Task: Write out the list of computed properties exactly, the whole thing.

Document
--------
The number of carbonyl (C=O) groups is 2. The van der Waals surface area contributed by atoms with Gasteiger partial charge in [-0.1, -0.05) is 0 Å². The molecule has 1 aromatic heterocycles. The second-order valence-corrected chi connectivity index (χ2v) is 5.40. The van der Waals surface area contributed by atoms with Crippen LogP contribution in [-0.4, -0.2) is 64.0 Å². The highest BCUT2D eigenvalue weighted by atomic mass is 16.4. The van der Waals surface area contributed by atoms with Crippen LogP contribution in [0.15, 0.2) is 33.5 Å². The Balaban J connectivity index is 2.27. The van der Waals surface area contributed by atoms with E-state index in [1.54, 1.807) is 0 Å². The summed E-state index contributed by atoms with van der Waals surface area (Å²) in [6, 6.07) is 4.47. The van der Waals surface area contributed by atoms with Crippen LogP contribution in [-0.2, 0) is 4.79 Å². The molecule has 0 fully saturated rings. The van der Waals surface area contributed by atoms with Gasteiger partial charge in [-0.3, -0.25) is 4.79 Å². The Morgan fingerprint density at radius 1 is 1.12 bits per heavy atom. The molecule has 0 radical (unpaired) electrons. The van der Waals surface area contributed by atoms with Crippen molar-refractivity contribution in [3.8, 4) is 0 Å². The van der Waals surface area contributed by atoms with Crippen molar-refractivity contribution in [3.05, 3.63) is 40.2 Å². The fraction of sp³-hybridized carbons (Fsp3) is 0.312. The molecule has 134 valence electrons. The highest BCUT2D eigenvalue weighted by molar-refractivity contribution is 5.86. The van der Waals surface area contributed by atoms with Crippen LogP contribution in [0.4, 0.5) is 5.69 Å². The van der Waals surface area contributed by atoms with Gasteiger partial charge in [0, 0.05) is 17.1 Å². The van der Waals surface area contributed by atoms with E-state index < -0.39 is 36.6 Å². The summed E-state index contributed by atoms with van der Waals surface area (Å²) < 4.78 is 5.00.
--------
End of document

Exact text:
The number of carbonyl (C=O) groups is 2. The van der Waals surface area contributed by atoms with Gasteiger partial charge in [-0.1, -0.05) is 0 Å². The molecule has 1 aromatic heterocycles. The second-order valence-corrected chi connectivity index (χ2v) is 5.40. The van der Waals surface area contributed by atoms with Crippen LogP contribution in [-0.4, -0.2) is 64.0 Å². The highest BCUT2D eigenvalue weighted by atomic mass is 16.4. The van der Waals surface area contributed by atoms with Crippen LogP contribution in [0.15, 0.2) is 33.5 Å². The Balaban J connectivity index is 2.27. The van der Waals surface area contributed by atoms with E-state index in [1.54, 1.807) is 0 Å². The summed E-state index contributed by atoms with van der Waals surface area (Å²) in [6, 6.07) is 4.47. The van der Waals surface area contributed by atoms with Crippen LogP contribution in [-0.2, 0) is 4.79 Å². The molecule has 0 fully saturated rings. The van der Waals surface area contributed by atoms with Gasteiger partial charge in [-0.3, -0.25) is 4.79 Å². The Morgan fingerprint density at radius 1 is 1.12 bits per heavy atom. The molecule has 0 radical (unpaired) electrons. The van der Waals surface area contributed by atoms with Crippen molar-refractivity contribution in [3.8, 4) is 0 Å². The van der Waals surface area contributed by atoms with Crippen molar-refractivity contribution in [3.05, 3.63) is 40.2 Å². The fraction of sp³-hybridized carbons (Fsp3) is 0.312. The molecule has 134 valence electrons. The highest BCUT2D eigenvalue weighted by molar-refractivity contribution is 5.86. The van der Waals surface area contributed by atoms with Crippen LogP contribution in [0.4, 0.5) is 5.69 Å². The van der Waals surface area contributed by atoms with Gasteiger partial charge in [0, 0.05) is 17.1 Å². The van der Waals surface area contributed by atoms with E-state index < -0.39 is 36.6 Å². The summed E-state index contributed by atoms with van der Waals surface area (Å²) < 4.78 is 5.00.